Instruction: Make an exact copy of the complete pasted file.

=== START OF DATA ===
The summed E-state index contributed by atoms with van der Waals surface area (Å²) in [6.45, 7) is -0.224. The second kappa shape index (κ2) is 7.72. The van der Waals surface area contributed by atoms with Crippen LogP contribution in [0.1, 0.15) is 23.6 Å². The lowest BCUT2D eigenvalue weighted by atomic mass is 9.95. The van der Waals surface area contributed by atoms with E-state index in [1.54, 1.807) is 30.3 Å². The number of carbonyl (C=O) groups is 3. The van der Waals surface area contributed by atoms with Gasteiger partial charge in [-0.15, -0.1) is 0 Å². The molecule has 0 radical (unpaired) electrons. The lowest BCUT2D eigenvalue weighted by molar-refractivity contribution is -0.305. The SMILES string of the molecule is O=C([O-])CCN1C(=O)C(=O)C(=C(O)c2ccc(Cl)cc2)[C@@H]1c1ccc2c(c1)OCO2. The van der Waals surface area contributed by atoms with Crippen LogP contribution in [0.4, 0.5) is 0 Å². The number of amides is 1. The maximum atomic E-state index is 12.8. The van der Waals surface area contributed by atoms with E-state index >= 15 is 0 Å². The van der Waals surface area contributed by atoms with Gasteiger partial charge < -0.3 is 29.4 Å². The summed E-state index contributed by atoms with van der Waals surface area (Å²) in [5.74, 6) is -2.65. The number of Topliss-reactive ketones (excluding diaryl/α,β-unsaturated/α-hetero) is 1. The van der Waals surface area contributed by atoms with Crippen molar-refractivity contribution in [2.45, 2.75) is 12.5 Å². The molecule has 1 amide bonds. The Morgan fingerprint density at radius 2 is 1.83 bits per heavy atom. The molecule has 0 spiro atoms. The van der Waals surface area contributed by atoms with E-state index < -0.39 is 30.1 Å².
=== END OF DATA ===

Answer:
The summed E-state index contributed by atoms with van der Waals surface area (Å²) in [6.45, 7) is -0.224. The second kappa shape index (κ2) is 7.72. The van der Waals surface area contributed by atoms with Crippen LogP contribution in [0.1, 0.15) is 23.6 Å². The lowest BCUT2D eigenvalue weighted by atomic mass is 9.95. The van der Waals surface area contributed by atoms with E-state index in [1.54, 1.807) is 30.3 Å². The number of carbonyl (C=O) groups is 3. The van der Waals surface area contributed by atoms with Gasteiger partial charge in [-0.15, -0.1) is 0 Å². The molecule has 0 radical (unpaired) electrons. The lowest BCUT2D eigenvalue weighted by molar-refractivity contribution is -0.305. The SMILES string of the molecule is O=C([O-])CCN1C(=O)C(=O)C(=C(O)c2ccc(Cl)cc2)[C@@H]1c1ccc2c(c1)OCO2. The van der Waals surface area contributed by atoms with Crippen LogP contribution in [0.4, 0.5) is 0 Å². The number of amides is 1. The maximum atomic E-state index is 12.8. The van der Waals surface area contributed by atoms with E-state index >= 15 is 0 Å². The van der Waals surface area contributed by atoms with Gasteiger partial charge < -0.3 is 29.4 Å². The summed E-state index contributed by atoms with van der Waals surface area (Å²) in [5.74, 6) is -2.65. The number of Topliss-reactive ketones (excluding diaryl/α,β-unsaturated/α-hetero) is 1. The van der Waals surface area contributed by atoms with Crippen molar-refractivity contribution in [2.45, 2.75) is 12.5 Å². The molecule has 1 amide bonds. The Morgan fingerprint density at radius 2 is 1.83 bits per heavy atom. The molecule has 0 spiro atoms. The van der Waals surface area contributed by atoms with E-state index < -0.39 is 30.1 Å².